Group Laws Only
none against individual freedom
Over a glass of wine, at a local, I asked some bright college quaffers: “how many institutions are there?” Both responded “too many to count.” Not a good answer. There are 5 basic and 3 ensuit Institutions. Sad to say, in all fairness, most people do not know what an Institution is or how many there are. The Institutions are: Education, Government, Religion, Parentage, Economics, with secondary Art and Recreation, and tertiary Amelioration.
An Institution is an established way of the group, or group-way. A group is 9 or more homo-sapiens. Less is a gathering. For an example, Ohio State University is a facility for the institution of Education. The professors are the messengers for the Institution of Education. Institutions are the group behavioral pillars -essential components- of every successful society.
Keeping the fore mentioned in mind there are three types of laws: thought-a conclusion from thinking-, interpersonal, and group.
A thought law tells you what to think. The Flag Bill was an attempt to pass a thought law. The authors said the flag was a sacred symbol. To say something is symbolic can only come from a conclusion of thinking. A flag is a piece of cloth dyed a certain way to identify an object. Why pass a law against burning a piece of cloth? To legislate a person’s or persons’ concluded thought on another person is wrong.
Individual behavior laws, social-psychological laws, are those that tell one individual what they can and cannot do to themselves, or with another consenting person. Some examples of individual laws: dress code, diet restrictions, sex, marriage, greetings, etc… There should never be written rules for social-psychological behavior. If a person’s individual behavior is abhorrent to another it is stopped by that other person or persons. If an individual’s behavior is not group-way disruptive, anything goes.
Group-way laws, Sociological laws, effects institutions therefore are legitimate laws. Some examples: immigration, voting, gun, child rearing, traffic, murder, workplace harassment, etc...
The test for a legitimate law is to ask the basic question: “Does the proposed law benefit society or does it restrict the individual (discriminatory)?” Good laws respect the right of individuals to self determination and choice. Marriage is an individual social-psychological event. It is just a ceremony. It has no behavioral consequence on the group what so ever. There is no need for marriage laws, for or against. A civil union contract, sometimes wrongly called a marriage license, is a sociological event therefore laws are needed. Abortion is a social-psychological event. There never should have been a law against it. But there was. So, in this case, to rectify the unnecessary law an individual law was needed.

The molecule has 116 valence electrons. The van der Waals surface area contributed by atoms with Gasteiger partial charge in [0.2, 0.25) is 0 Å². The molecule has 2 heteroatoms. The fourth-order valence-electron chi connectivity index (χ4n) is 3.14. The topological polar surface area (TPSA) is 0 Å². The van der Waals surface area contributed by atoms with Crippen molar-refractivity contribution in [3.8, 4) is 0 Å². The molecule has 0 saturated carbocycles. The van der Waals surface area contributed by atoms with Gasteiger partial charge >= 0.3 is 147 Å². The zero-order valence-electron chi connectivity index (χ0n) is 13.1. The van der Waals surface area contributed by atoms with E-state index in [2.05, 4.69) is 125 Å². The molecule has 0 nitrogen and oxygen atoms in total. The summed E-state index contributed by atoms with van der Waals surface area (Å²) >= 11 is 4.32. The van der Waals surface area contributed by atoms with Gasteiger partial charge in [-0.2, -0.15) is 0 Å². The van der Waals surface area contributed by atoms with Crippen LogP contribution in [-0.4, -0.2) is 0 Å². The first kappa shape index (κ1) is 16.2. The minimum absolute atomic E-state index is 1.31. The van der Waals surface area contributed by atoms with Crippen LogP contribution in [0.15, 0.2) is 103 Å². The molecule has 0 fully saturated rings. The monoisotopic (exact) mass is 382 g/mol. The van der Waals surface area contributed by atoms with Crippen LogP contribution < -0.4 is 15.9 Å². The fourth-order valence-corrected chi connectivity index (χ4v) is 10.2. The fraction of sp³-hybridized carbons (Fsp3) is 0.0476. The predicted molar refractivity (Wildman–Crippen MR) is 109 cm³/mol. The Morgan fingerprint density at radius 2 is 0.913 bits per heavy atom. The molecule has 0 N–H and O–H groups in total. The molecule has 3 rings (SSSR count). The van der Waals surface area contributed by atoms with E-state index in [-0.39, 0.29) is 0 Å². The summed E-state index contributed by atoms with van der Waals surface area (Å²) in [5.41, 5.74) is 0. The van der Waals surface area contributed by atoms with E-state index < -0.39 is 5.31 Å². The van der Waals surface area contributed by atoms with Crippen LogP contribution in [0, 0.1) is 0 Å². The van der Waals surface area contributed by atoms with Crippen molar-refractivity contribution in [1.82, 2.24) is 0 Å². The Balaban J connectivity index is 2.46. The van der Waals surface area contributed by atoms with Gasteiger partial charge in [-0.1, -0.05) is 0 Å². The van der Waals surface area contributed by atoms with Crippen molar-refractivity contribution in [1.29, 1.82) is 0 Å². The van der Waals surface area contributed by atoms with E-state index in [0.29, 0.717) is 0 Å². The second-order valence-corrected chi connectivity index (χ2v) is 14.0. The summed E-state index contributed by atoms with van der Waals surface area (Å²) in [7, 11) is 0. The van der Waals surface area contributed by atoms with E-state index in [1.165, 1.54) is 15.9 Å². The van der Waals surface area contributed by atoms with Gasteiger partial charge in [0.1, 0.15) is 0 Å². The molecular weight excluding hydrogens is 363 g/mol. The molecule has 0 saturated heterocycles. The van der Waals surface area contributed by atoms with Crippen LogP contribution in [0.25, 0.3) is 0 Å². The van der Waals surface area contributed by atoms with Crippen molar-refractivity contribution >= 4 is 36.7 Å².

Let’s examine sexual harassment as another example of a not needed or needed law. A woman can be treated piggish by some slime bucket at a public bar. She tells the guy to bugger off, or maybe the bartender throws him out or maybe she just leaves. No harm to society, the group is unaffected. We don’t need laws for saloon meet-and-greet. But the same piggishness in the work environment affects the group-way, thus we need appropriate laws.
In a just world laws would never be passed for individual behavior. Allowing a group-way would also be unnecessary, unless the group shrinks but, that is another discussion. Those behaviors would never have been taken away in the first place.
In this essay I cursorily introduced some categories of behavior and cryptically explained some parts. Here is the bottom line. Any dolt knows you can’t legislate beliefs. Individual freedom is a right and should never be restricted. The only legitimate laws are restricting a group-way. I hope this helps when next deciding how to vote on an issue or a candidate.